In this paper we investigate an approach to semisupervised learning based on randomized propositionalization, which allows for applying standard propositional classification algorithms like support vector machines to multirelational data. Randomization based on random relational rules can work both with and without a class attribute and can therefore be applied simultaneously to both the labeled and the unlabeled portion of the data present in semisupervised learning. An empirical investigation compares semisupervised propositionalization to standard propositionalization using just the labeled data portion, as well as to a variant that also just uses the labeled data portion but includes the label information in an attempt to improve the resulting propositionalization. Preliminary experimental results indicate that propositionalization generated on the full dataset, i.e. the semi supervised approach, tends to outperform the other two more standard approaches.


[20]

Handling Numeric Attributes in Hoeffding Trees
Bernhard Pfahringer, Geoffrey Holmes, and Richard Kirkby.
Handling numeric attributes in hoeffding trees.
In Proc 12th PacificAsia Conference on Knowledge Discovery and
Data Mining, Osaka, Japan, pages 296307. Springer, 2008.
[ bib 
http ]
For conventional machine learning classification algorithms handling numeric attributes is relatively straightforward. Unsupervised and supervised solutions exist that either segment the data into predefined bins or sort the data and search for the best split points. Unfortunately, none of these solutions carry over particularly well to a data stream environment. Solutions for data streams have been proposed by several authors but as yet none have been compared empirically. In this paper we investigate a range of methods for multiclass treebased classification where the handling of numeric attributes takes place as the tree is constructed. To this end, we extend an existing approximation approach, based on simple Gaussian approximation. We then compare this method with four approaches from the literature arriving at eight final algorithm configurations for testing. The solutions cover a range of options from perfectly accurate and memory intensive to highly approximate. All methods are tested using the Hoeffding tree classification algorithm. Surprisingly, the experimental comparison shows that the most approximate methods produce the most accurate trees by allowing for faster tree growth.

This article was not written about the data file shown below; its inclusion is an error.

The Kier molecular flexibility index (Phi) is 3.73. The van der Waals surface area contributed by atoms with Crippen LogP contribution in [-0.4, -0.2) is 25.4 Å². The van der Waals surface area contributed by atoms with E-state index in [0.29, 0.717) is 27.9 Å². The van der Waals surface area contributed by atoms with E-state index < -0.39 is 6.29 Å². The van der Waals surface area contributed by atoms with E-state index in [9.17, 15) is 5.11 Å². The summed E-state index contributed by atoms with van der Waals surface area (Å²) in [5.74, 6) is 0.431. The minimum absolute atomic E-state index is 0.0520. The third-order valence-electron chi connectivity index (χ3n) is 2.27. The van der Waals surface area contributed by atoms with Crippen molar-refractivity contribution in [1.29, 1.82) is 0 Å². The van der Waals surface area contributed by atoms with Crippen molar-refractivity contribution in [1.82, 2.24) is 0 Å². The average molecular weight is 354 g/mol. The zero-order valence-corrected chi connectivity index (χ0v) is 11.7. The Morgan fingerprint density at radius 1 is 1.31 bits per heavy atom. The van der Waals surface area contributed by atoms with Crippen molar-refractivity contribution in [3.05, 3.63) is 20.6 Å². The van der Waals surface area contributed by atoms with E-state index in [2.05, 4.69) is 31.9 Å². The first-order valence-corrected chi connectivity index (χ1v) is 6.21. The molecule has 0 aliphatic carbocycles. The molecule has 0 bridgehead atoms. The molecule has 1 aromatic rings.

[21]

Learning Instance Weights in MultiInstance Learning
James Foulds.
Learning instance weights in multiinstance learning.
Master's thesis, Department of Computer Science, University of
Waikato, 2008.
[ bib 
http ]
Multiinstance (MI) learning is a variant of supervised
machine learning, where each learning example contains a bag of
instances instead of just a single feature vector. MI learning has
applications in areas such as drug activity prediction, fruit disease
management and image classification. This thesis investigates the case
where each instance has a weight value determining the level of
influence that it has on its s class label. This is a more general
assumption than most existing approaches use, and thus is more widely
applicable. The challenge is to accurately estimate these weights in
order to make predictions at the bag level. An existing approach known
as MILES is retroactively identified as an algorithm that uses
instance weights for MI learning, and is evaluated using a variety of
base learners on benchmark problems. New algorithms for learning
instance weights for MI learning are also proposed and rigorously
evaluated on both artificial and realworld datasets. The new
algorithms are shown to achieve better root mean squared error rates
than existing approaches on artificial data generated according to the
underlying assumptions. Experimental results also demonstrate that the
new algorithms are competitive with existing approaches on realworld
problems.